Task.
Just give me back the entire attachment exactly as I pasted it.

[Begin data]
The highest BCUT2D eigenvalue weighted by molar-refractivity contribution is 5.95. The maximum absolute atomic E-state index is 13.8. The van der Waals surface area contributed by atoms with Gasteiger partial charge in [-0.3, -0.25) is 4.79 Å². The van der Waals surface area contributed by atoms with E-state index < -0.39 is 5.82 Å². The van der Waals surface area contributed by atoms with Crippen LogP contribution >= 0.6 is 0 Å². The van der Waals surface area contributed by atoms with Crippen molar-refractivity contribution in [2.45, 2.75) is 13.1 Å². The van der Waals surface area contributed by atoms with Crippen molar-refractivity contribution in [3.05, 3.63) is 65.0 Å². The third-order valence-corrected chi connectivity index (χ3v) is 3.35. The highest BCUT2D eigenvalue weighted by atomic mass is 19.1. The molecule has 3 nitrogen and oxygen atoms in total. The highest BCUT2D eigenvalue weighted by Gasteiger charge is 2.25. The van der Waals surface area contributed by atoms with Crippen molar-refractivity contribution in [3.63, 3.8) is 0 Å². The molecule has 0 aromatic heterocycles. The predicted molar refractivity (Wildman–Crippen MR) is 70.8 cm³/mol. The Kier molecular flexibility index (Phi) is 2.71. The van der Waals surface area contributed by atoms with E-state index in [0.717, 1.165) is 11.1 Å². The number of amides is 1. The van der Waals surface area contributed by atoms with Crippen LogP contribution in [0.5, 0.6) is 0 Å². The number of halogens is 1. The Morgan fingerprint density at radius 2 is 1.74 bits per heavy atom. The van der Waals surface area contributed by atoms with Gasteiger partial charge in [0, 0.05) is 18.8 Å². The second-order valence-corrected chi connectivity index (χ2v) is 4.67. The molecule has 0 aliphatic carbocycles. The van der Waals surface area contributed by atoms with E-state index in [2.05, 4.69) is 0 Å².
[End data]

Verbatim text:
The highest BCUT2D eigenvalue weighted by molar-refractivity contribution is 5.95. The maximum absolute atomic E-state index is 13.8. The van der Waals surface area contributed by atoms with Gasteiger partial charge in [-0.3, -0.25) is 4.79 Å². The van der Waals surface area contributed by atoms with E-state index < -0.39 is 5.82 Å². The van der Waals surface area contributed by atoms with Crippen LogP contribution >= 0.6 is 0 Å². The van der Waals surface area contributed by atoms with Crippen molar-refractivity contribution in [2.45, 2.75) is 13.1 Å². The van der Waals surface area contributed by atoms with Crippen molar-refractivity contribution in [3.05, 3.63) is 65.0 Å². The third-order valence-corrected chi connectivity index (χ3v) is 3.35. The highest BCUT2D eigenvalue weighted by atomic mass is 19.1. The molecule has 3 nitrogen and oxygen atoms in total. The highest BCUT2D eigenvalue weighted by Gasteiger charge is 2.25. The van der Waals surface area contributed by atoms with Crippen molar-refractivity contribution in [3.63, 3.8) is 0 Å². The molecule has 0 aromatic heterocycles. The predicted molar refractivity (Wildman–Crippen MR) is 70.8 cm³/mol. The Kier molecular flexibility index (Phi) is 2.71. The van der Waals surface area contributed by atoms with E-state index in [0.717, 1.165) is 11.1 Å². The number of amides is 1. The van der Waals surface area contributed by atoms with Crippen LogP contribution in [0.5, 0.6) is 0 Å². The number of halogens is 1. The Morgan fingerprint density at radius 2 is 1.74 bits per heavy atom. The van der Waals surface area contributed by atoms with Gasteiger partial charge in [0, 0.05) is 18.8 Å². The second-order valence-corrected chi connectivity index (χ2v) is 4.67. The molecule has 0 aliphatic carbocycles. The van der Waals surface area contributed by atoms with E-state index in [2.05, 4.69) is 0 Å².